A parent in one of LinkedIn’s autism groups recently asked a question regarding autism and the dentist. Like most autism parents, I find a trip to my son’s dentist to be a nightmare that occurs once every few months. Even though he no longer has frequent meltdowns, I can count on them happening here. I expect to post on this topic frequently as we deal with it over time, but here is a quick list of considerations that might be helpful for parents of kids with sensory issues:
1) Shop around. Look for a pediatric dentist who has experience with kids with autism or related disorders. Even if you have to drive a few extra miles, it will be worth it. Find someone who has a sense of humor and a determination to provide the necessary dental care even in stressful situations. (You’ll be able to assess these traits after the first time your kid starts kicking and screaming in the chair).
2) Make nice with the office staff. You and your child are going to need extra attention and you want them to like you. If the receptionist wants to hold your kid’s hand and walk him around the office while you speak to the dentist, all the better.
3) Arrive late and leave quickly. Call in advance of each scheduled appointment and ask if they are running late. Remind your friends on the office staff that you don’t want to spend a lot of time in the waiting area. Schedule future appointments from home, over the phone, and ask if you can provide payment information this way as well.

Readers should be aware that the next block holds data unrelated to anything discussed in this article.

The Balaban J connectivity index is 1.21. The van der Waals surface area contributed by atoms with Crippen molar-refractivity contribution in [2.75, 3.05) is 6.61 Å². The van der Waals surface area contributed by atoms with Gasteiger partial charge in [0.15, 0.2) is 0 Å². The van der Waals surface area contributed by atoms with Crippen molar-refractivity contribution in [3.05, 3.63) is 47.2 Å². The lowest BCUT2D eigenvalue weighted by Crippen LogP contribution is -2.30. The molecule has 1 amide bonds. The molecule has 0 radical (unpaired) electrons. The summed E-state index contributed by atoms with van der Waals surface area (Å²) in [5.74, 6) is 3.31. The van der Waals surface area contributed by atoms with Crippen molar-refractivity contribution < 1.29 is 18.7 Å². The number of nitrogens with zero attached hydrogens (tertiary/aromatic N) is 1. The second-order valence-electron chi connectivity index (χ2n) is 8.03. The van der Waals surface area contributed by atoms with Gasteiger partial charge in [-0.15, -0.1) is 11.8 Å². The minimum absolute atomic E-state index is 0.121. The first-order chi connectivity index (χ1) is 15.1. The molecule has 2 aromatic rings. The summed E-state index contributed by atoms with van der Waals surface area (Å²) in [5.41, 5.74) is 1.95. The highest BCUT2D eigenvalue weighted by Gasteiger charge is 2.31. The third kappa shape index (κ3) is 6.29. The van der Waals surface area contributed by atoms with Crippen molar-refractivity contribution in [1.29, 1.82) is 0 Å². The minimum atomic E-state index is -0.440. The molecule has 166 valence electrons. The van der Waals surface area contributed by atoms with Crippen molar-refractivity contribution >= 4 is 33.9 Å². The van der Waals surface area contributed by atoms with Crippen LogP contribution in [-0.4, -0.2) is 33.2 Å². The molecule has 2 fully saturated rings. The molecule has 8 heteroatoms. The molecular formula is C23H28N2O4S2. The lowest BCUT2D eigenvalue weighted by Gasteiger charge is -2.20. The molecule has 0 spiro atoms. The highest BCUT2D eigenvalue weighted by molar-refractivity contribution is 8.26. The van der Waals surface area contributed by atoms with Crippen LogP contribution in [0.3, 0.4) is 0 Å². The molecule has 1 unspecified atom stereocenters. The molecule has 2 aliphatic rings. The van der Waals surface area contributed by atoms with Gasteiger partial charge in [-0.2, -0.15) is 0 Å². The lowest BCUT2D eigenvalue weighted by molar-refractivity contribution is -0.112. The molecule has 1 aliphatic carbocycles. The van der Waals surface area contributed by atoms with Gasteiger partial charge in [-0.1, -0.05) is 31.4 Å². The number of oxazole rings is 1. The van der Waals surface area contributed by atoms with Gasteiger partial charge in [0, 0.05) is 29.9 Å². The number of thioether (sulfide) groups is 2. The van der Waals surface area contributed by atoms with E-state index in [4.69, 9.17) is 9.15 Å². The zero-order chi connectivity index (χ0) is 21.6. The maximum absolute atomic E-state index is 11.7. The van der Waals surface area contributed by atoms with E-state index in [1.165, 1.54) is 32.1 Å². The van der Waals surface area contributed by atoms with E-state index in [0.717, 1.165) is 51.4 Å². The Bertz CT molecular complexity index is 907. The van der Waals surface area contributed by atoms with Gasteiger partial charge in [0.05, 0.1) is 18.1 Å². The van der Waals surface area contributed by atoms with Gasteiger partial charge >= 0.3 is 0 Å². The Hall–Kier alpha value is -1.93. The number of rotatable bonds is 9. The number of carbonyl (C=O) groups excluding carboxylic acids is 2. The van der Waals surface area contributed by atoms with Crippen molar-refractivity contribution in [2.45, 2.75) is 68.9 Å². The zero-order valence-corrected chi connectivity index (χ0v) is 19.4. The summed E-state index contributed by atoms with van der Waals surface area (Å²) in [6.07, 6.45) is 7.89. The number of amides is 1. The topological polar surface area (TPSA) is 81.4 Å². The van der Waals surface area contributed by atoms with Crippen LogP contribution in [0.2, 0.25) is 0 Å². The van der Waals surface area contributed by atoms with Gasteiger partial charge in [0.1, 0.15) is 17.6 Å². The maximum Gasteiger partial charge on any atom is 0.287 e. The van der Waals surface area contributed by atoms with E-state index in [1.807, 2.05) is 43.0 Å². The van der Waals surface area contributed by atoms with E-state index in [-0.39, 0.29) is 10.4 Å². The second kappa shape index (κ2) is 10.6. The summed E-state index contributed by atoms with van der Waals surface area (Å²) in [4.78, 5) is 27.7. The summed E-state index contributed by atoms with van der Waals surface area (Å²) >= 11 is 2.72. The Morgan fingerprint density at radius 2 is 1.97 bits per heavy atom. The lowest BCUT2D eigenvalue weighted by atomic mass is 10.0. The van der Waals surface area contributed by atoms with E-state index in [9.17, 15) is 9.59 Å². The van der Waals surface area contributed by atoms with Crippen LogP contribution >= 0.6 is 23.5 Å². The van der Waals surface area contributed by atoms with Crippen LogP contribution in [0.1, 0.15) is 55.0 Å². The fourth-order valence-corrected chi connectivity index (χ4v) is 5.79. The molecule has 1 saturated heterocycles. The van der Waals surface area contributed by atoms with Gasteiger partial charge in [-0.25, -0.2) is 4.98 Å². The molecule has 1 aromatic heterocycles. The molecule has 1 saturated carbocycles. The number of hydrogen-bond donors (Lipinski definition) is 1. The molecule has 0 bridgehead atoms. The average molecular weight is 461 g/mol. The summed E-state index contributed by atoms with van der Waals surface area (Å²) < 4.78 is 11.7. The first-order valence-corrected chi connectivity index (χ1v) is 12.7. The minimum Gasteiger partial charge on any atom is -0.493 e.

4) Determine where you should be be while your child is in the dentist’s chair. This will depend on a number of factors including your child’s reactions to the situation, the dentist’s policies and your own ability to help as necessary. I often need to help with physical restraint during cleanings and exams. Although this is no fun at all, it gets us all out of there more quickly. We are going to look in to using social stories over the next year by building them into our home-based ABA program.
5) Don’t forget to bring a comfort item. For us, it is as simple as bring a water bottle and a straw. The good news for us is that the kicking and screaming end immediately after MJ is able to leave the chair. A cool drink of water helps to calm him down even more.
This isn’t a complete list and it won’t work in every situation. (We recently had to schedule a same-day surgery procedure which involved several fillings and two pulled teeth.) Much more on dentists and teeth brushing to follow.